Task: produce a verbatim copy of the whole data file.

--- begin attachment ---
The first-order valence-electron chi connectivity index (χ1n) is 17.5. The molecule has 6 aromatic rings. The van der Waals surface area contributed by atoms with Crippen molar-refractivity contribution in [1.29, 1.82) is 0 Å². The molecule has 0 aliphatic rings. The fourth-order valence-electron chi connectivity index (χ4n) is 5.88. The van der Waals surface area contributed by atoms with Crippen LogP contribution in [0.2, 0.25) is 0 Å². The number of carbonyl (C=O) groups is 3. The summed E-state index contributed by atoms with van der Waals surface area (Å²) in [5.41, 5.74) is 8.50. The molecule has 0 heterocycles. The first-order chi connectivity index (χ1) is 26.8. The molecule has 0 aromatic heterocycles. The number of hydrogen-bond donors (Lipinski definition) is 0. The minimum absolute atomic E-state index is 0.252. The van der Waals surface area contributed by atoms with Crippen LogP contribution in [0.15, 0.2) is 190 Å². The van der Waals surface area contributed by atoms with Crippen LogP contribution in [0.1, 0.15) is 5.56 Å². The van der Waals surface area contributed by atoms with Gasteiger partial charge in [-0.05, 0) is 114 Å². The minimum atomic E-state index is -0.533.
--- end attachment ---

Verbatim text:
The first-order valence-electron chi connectivity index (χ1n) is 17.5. The molecule has 6 aromatic rings. The van der Waals surface area contributed by atoms with Crippen molar-refractivity contribution in [1.29, 1.82) is 0 Å². The molecule has 0 aliphatic rings. The fourth-order valence-electron chi connectivity index (χ4n) is 5.88. The van der Waals surface area contributed by atoms with Crippen LogP contribution in [0.2, 0.25) is 0 Å². The number of carbonyl (C=O) groups is 3. The summed E-state index contributed by atoms with van der Waals surface area (Å²) in [5.41, 5.74) is 8.50. The molecule has 0 heterocycles. The first-order chi connectivity index (χ1) is 26.8. The molecule has 0 aromatic heterocycles. The number of hydrogen-bond donors (Lipinski definition) is 0. The minimum absolute atomic E-state index is 0.252. The van der Waals surface area contributed by atoms with Crippen LogP contribution in [0.15, 0.2) is 190 Å². The van der Waals surface area contributed by atoms with Crippen LogP contribution in [0.1, 0.15) is 5.56 Å². The van der Waals surface area contributed by atoms with Gasteiger partial charge in [-0.05, 0) is 114 Å². The minimum atomic E-state index is -0.533.